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Exposure to the left?

Discussion in 'Open Discussion' started by alaios, Jan 16, 2014.

  1. alaios

    alaios TalkEmount All-Pro

    Jan 11, 2013
    Düsseldorf
    Alex
  2. Digitalsafari

    Digitalsafari New to TalkEmount

    8
    Jan 10, 2014
    A,

    Matt says expose to the left but don't go too far and crush the shadows.

    To put it another way, from my experience you want to expose a little to the right so the shadow detail is not crushed, on older digital sensors* with lots of sensor noise you would expose a bit further to right to get the shadows out of the sensor's noise. At the same time you need to avoid clipping the highlights.

    * NEX 16MP and above sensors are low noise, can't comment on the original 14MP.

    Basically avoid clipping and crushing.
     
  3. mattia

    mattia TalkEmount Regular

    143
    Dec 13, 2013
    I don't really agree - basically, pulling up shadows increases noise, although it is usually easier/less painful than completely blown highlights in large areas of the image (unless that was the intention). It demands a great deal more from your sensor, and does little to make the most of the dynamic range available to you from the camera. For me, for landscape in particular, exposing to the right is all about retaining maximum detail in the highlights and darker areas without blowing it out. Shooting in lower light, shooting people, well, it depends. I'm less concerned with small blown out areas indoors (e.g. lights in a bar), more concerned about getting the 'right' exposure for the shot I want to see, and for my subject.
     
  4. Bill

    Bill TalkEmount Veteran

    339
    Oct 22, 2012
    Brisbane, Australia
    Bill
    First, we are only talking about RAW captures here. There isn’t enough information in the shadow portions of JPEGs to be thinking about that kind of manipulation.

    Expose To The Right (ETTR) is a tactic designed to exploit the way that digital files are organised. The tactic is based on the recognition that half the digital data of any photo is in the brightest stop, half of the remaining data is in the next stop, and so on. This means that when you get down to the shadows, there’s not much information left to be manipulated.

    The effect of ETTR in a shot is nothing more than reducing its ISO.

    So yes, it’s easier to manipulate the information in that brightest stop, as opposed to the darkest -- the difference between night and day.

    The video suggests that it’s better (or at least as good) to bring information “up” from a darker portion of the exposure range, rather than bringing information “down” from a brighter one. I think that’s quite wrong in principle. But there’s a bit more going on -- pushing you one way and then the other.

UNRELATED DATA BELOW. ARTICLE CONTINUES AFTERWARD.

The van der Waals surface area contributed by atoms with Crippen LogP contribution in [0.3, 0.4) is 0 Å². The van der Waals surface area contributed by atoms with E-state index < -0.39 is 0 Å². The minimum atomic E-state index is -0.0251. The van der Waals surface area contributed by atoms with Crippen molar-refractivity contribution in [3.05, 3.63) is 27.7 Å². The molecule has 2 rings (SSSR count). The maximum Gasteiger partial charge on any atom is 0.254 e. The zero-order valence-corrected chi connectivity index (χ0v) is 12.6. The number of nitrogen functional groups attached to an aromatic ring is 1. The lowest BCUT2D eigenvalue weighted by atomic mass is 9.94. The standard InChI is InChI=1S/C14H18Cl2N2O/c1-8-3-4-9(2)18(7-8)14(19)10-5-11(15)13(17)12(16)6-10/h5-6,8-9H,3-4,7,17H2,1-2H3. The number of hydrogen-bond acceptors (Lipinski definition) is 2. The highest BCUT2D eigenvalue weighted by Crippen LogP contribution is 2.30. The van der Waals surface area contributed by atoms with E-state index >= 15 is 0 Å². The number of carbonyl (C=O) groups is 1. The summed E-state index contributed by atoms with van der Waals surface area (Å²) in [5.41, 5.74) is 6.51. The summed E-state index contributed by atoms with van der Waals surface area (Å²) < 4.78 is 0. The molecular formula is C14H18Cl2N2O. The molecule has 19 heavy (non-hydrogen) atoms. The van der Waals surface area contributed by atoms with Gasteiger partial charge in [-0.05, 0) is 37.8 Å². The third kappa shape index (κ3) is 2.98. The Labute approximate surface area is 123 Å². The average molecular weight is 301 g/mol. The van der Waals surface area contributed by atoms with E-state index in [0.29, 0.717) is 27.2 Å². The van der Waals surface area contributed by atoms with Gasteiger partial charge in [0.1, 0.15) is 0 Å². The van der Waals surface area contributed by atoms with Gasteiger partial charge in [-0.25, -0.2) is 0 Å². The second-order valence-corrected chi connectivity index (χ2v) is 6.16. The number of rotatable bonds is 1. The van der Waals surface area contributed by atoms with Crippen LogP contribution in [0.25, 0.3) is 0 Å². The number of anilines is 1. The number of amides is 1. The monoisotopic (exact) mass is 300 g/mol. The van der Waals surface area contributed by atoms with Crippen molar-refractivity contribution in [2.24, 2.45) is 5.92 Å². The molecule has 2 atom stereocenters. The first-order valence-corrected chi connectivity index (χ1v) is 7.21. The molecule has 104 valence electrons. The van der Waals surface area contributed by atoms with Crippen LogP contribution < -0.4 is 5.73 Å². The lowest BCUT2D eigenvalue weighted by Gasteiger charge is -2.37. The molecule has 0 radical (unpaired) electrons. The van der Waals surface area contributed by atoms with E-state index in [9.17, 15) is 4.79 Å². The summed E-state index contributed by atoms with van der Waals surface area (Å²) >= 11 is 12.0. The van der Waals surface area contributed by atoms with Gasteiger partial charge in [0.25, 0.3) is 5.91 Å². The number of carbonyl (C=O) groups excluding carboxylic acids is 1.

Digital files roll off to pure white (blown highlights) more quickly than most film actually did. And, once you've clipped a highlight, then it's clipped. So the danger of blowing a highlight should make you a bit conservative. If a shiny nose or forehead get blown, for example, then the portrait is done.

    Histograms are not always perfectly accurate. To keep you from over-exposing, the designers may be letting their histograms suggest you’re in more dangerous territory than you think. That’s just another way of saying, they let you underexpose.

    The histogram that you see in live view is only showing the composite luminance of all the channels. It might be that even though the histogram seems fine, one of the channels might be somewhat different.

    ETTR, as a tactic, was particularly useful when the exposure ranges of camera sensors weren’t what they are today. Cameras are now much better at delivering files with lower levels of noise.

    So, if:



    • the exposure range of your scene falls comfortably within the exposure range of your sensor; and
    • you’re already at the base ISO; and
    • there is detail in the shadows that you will want to bring out; and
    • the shot will be displayed in a medium where that shadow detail will actually show; and
    • no part of the scene will get blown by moving to the right (except those that you don’t mind being blown, such as spectral highlights); and
    • you have the time to consider all these matters while still getting the shot; then

    Go ahead, expose to the right.
     
    • Like Like x 7
  5. alaios

    alaios TalkEmount All-Pro

    Jan 11, 2013
    Düsseldorf
    Alex
    enjoyed most the death by bullet points :)
     
  6. Bill

    Bill TalkEmount Veteran

    339
    Oct 22, 2012
    Brisbane, Australia
    Bill
    There's a reason their called "bullets."
    (I do expose to the right once in a while. But I've never exposed to the left.)